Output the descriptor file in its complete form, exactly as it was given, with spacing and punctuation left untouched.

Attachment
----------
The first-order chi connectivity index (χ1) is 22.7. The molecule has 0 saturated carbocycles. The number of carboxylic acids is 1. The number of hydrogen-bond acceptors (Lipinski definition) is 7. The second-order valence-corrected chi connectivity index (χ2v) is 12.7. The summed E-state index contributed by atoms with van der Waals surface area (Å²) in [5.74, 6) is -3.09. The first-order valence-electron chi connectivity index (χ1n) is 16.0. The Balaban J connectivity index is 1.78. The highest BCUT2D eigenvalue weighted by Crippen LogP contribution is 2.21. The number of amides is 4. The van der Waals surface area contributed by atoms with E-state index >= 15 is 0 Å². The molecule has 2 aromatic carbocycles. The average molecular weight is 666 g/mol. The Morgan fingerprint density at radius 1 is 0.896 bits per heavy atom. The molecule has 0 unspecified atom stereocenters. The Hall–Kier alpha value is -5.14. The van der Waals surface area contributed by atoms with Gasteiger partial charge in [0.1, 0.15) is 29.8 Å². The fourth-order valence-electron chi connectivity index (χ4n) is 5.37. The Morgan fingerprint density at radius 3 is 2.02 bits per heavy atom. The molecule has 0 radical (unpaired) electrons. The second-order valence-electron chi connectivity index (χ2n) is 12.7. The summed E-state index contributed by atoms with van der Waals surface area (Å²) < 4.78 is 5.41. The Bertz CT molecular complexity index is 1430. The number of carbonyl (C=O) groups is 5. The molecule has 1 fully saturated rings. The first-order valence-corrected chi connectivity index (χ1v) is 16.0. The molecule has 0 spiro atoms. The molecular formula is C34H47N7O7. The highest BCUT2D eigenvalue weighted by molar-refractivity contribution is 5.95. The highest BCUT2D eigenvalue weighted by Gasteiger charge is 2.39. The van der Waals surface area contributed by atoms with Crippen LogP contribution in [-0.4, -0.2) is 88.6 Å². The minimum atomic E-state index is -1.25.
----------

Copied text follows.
The first-order chi connectivity index (χ1) is 22.7. The molecule has 0 saturated carbocycles. The number of carboxylic acids is 1. The number of hydrogen-bond acceptors (Lipinski definition) is 7. The second-order valence-corrected chi connectivity index (χ2v) is 12.7. The summed E-state index contributed by atoms with van der Waals surface area (Å²) in [5.74, 6) is -3.09. The first-order valence-electron chi connectivity index (χ1n) is 16.0. The Balaban J connectivity index is 1.78. The highest BCUT2D eigenvalue weighted by Crippen LogP contribution is 2.21. The number of amides is 4. The van der Waals surface area contributed by atoms with E-state index >= 15 is 0 Å². The molecule has 2 aromatic carbocycles. The average molecular weight is 666 g/mol. The Morgan fingerprint density at radius 1 is 0.896 bits per heavy atom. The molecule has 0 unspecified atom stereocenters. The Hall–Kier alpha value is -5.14. The van der Waals surface area contributed by atoms with Gasteiger partial charge in [0.1, 0.15) is 29.8 Å². The fourth-order valence-electron chi connectivity index (χ4n) is 5.37. The Morgan fingerprint density at radius 3 is 2.02 bits per heavy atom. The molecule has 0 radical (unpaired) electrons. The second-order valence-electron chi connectivity index (χ2n) is 12.7. The summed E-state index contributed by atoms with van der Waals surface area (Å²) < 4.78 is 5.41. The Bertz CT molecular complexity index is 1430. The number of carbonyl (C=O) groups is 5. The molecule has 1 fully saturated rings. The first-order valence-corrected chi connectivity index (χ1v) is 16.0. The molecule has 0 spiro atoms. The molecular formula is C34H47N7O7. The highest BCUT2D eigenvalue weighted by molar-refractivity contribution is 5.95. The highest BCUT2D eigenvalue weighted by Gasteiger charge is 2.39. The van der Waals surface area contributed by atoms with Crippen LogP contribution in [-0.4, -0.2) is 88.6 Å². The minimum atomic E-state index is -1.25.